(NNPA) – Republican Florida Governor Rick Scott recently signed into law a bill requiring adults applying for temporary cash assistance to undergo drug screening.  His rationale is to increase personal accountability and prevent Florida's tax dollars from subsidizing drug addiction, while still providing for needy children.  Parents failing the required drug test may designate another individual to receive the benefits on behalf of the children.

“While there are certainly legitimate needs for public assistance, it is unfair for Florida taxpayers to subsidize drug addiction,” Governor Scott said.  “This new law will encourage personal accountability and will help to prevent the misuse of tax dollars.”

However, this new bill flies in the face of research and evidence that proves such bills are ineffective and wasteful.

“Given the high cost of treatment programs and the waiting lists for services in many areas, mandatory drug testing of all applicants or recipients of TANF benefits is a poor use of resources.  In a time of tight state budgets, it is perverse to spend limited funds in pursuit of the small number of substance abusers who are not identified through screening processes, rather than on providing actual services,” wrote Matt Lewis and Elizabeth Kenefick of the Center for Law and Social Policy (CLASP) in their February report, Random Drug Testing of TANF Recipients is Costly, Ineffective and Hurts Families.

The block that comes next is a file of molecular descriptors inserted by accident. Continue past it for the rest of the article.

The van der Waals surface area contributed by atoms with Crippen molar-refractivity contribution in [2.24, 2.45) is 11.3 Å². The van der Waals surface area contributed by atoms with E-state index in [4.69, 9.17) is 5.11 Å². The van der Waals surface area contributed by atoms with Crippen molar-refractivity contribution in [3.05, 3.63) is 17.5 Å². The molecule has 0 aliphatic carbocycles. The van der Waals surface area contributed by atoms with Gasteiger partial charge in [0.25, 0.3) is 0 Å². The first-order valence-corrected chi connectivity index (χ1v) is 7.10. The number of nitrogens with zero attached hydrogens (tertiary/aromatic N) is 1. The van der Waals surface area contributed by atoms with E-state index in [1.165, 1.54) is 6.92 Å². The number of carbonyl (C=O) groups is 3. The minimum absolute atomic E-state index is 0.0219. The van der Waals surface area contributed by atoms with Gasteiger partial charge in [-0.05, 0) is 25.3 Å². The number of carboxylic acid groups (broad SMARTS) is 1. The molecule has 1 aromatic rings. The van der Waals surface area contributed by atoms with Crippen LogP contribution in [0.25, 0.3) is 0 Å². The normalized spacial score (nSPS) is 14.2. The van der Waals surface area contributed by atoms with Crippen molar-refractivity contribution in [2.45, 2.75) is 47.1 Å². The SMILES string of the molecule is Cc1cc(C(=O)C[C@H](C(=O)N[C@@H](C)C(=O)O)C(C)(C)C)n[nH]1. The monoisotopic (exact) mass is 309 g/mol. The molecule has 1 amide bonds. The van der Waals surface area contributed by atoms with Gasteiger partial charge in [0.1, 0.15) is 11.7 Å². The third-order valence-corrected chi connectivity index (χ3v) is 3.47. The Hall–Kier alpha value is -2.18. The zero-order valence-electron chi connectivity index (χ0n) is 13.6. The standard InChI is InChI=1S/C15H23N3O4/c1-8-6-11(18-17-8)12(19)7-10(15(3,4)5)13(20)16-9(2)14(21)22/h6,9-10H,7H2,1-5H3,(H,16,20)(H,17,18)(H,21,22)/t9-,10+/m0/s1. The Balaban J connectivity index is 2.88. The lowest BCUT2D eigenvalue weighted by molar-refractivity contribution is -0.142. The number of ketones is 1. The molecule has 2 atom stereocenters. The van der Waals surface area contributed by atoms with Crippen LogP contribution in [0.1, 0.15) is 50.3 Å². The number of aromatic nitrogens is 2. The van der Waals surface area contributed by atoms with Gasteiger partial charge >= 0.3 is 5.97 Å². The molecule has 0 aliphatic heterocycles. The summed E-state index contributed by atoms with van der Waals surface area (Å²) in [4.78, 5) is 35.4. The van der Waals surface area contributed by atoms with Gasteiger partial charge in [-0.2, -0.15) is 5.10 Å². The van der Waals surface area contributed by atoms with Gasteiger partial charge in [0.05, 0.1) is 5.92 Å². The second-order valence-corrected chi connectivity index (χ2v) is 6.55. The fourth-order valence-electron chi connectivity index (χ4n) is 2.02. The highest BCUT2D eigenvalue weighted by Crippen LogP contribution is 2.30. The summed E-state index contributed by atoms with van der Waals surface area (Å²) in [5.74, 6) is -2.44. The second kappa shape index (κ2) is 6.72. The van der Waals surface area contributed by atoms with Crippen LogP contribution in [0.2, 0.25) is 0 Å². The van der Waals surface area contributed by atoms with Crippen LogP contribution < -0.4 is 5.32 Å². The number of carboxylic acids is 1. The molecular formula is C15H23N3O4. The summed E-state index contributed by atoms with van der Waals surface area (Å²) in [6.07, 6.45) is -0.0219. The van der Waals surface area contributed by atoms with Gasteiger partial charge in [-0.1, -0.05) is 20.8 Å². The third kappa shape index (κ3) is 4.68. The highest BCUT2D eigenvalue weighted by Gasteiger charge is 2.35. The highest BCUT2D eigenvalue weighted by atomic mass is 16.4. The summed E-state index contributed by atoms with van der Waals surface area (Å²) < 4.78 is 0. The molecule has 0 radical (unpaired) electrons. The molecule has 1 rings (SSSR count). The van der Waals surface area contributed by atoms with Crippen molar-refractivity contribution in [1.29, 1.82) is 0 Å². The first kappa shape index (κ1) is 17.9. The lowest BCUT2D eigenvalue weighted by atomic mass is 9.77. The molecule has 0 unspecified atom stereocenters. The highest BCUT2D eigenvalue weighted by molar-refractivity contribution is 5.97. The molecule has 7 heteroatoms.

“Despite the persistence of proposals to impose drug testing at the state and federal levels, these proposals have consistently been rejected because the data do not support the money-saving claims.”

According to the National Conference of State Legislatures many states have proposed drug testing for welfare recipients since the passage of welfare reform in 1996.  Drug testing is expressly permitted in the federal rules governing the TANF block grant.  Michigan was the first state to implement mandatory drug testing, but the law was found unconstitutional in 2003 by a Michigan Court of Appeals.  The Florida legislation is the first to be passed by a state legislature since the Michigan case.

The bill seems to be based more on stereotypes than the facts of life for poor people.

“A lot of stereotypes exist about poor people and why they're poor.  People want to attribute their poverty to poor choices and not to our economy even though we're coming out of one of the worst economic recessions,” said Elizabeth Lower-Basch, CLASP Senior Policy Analyst.

The bill requires all applicants for TANF to be tested for controlled substance use and the applicant must pay for the drug test.  If they test negative the applicant will be reimbursed for the cost by adding the amount to their benefit check.

If an applicant tests positive, the applicant is ineligible for benefits for one year, but can reapply in six months if he/she completes an approved substance abuse treatment program.

A parent's positive test result does not affect the child's eligibility for benefits; however, any benefits received must be disbursed through a protective payee, who must also pass a drug test.

The Florida chapter of the American Civil Liberties Union warned that the bill may be challenged in court and is headed in the same direction as its Michigan predecessor.

“The wasteful program created by this law subjects Floridians who are impacted by the economic downturn, as well as their families, to a humiliating search of their urine and body fluids without cause or even suspicion of drug abuse,” Howard Simon, the chapter's executive director told reporters.